I'll see if I can get a copy of the book, but some things I see (like that first line) suggest that the book is a sensational telling--more of a thriller than anything else. The word "savage" appears in it 29 times.

Skimming what I can see online, I see there's a scene where the captive kids watch a Native man who had "taken four scalps" earlier. The description of his actions is very detailed as he scrapes flesh away. Pretty gross, isn't it? So, I have a hunch that The Ransom of Mercy Carter will end up with a not recommended tag.

Thursday, November 15, 2018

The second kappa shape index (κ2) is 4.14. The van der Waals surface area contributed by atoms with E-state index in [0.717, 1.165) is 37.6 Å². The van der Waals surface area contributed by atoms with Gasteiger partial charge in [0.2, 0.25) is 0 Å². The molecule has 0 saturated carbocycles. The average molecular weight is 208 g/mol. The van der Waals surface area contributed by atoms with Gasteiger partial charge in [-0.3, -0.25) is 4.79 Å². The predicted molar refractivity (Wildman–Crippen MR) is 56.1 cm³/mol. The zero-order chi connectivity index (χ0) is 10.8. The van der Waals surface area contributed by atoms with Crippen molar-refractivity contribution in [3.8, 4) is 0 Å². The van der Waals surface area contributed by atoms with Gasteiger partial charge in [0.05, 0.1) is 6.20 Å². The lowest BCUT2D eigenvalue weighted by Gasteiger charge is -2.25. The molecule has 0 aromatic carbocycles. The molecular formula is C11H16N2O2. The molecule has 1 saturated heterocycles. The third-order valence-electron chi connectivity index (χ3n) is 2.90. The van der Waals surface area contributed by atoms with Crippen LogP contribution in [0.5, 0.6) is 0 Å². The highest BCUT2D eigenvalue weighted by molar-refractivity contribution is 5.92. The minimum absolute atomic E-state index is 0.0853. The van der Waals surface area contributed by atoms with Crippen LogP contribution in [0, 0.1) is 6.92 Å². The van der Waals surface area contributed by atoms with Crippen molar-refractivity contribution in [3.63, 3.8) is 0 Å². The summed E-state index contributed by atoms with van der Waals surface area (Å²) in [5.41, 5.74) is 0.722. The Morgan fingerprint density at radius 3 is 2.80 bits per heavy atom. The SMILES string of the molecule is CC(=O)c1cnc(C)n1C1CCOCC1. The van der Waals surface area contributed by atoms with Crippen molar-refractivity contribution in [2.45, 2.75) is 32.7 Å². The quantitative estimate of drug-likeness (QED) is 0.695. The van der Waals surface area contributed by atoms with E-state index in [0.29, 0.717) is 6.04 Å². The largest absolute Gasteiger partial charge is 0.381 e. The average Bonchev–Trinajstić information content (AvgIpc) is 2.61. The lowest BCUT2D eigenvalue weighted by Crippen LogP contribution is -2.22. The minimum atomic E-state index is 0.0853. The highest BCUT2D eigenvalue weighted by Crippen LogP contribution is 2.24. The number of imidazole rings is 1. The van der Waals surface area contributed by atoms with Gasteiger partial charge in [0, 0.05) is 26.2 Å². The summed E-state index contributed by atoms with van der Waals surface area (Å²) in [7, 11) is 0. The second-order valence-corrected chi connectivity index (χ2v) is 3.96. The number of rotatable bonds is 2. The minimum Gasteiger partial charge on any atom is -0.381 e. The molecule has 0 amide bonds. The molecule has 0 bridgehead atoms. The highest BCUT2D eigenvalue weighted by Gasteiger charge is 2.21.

Open Letter: "Trail of Lightning is an Appropriation of Diné Cultural Beliefs." Does the Letter from the Diné Writer's Collective Mark a Turning Point?

On November 5, 2018, Indian Country Today published Trail of Lightning is an appropriation of Diné cultural beliefs. It is from the Diné Writer's Collective and is signed by Esther Belin, Sherwin Bitsui, Chee Brossy, Dr. Jennifer Denetdale, Tina Deschenie, Jacqueline Keeper, Dr. Lloyd Lee, Manny Loley, Jaclyn Roessel, Roanna Shebala, Jake Skeets, Dr. Laura Tohe, Luci Tapahonso, and Orlando White.

All the people that signed the letter are Diné (Navajo). They write poetry, fiction and nonfiction. Some are professors or teach writing. As far as I know, this letter is the first of its kind. These writers are telling everyone not to appropriate Diné culture and beliefs.

Although their letter is specifically about Rebecca Roanhorse and her book, Trail of Lightning, they name others, as well: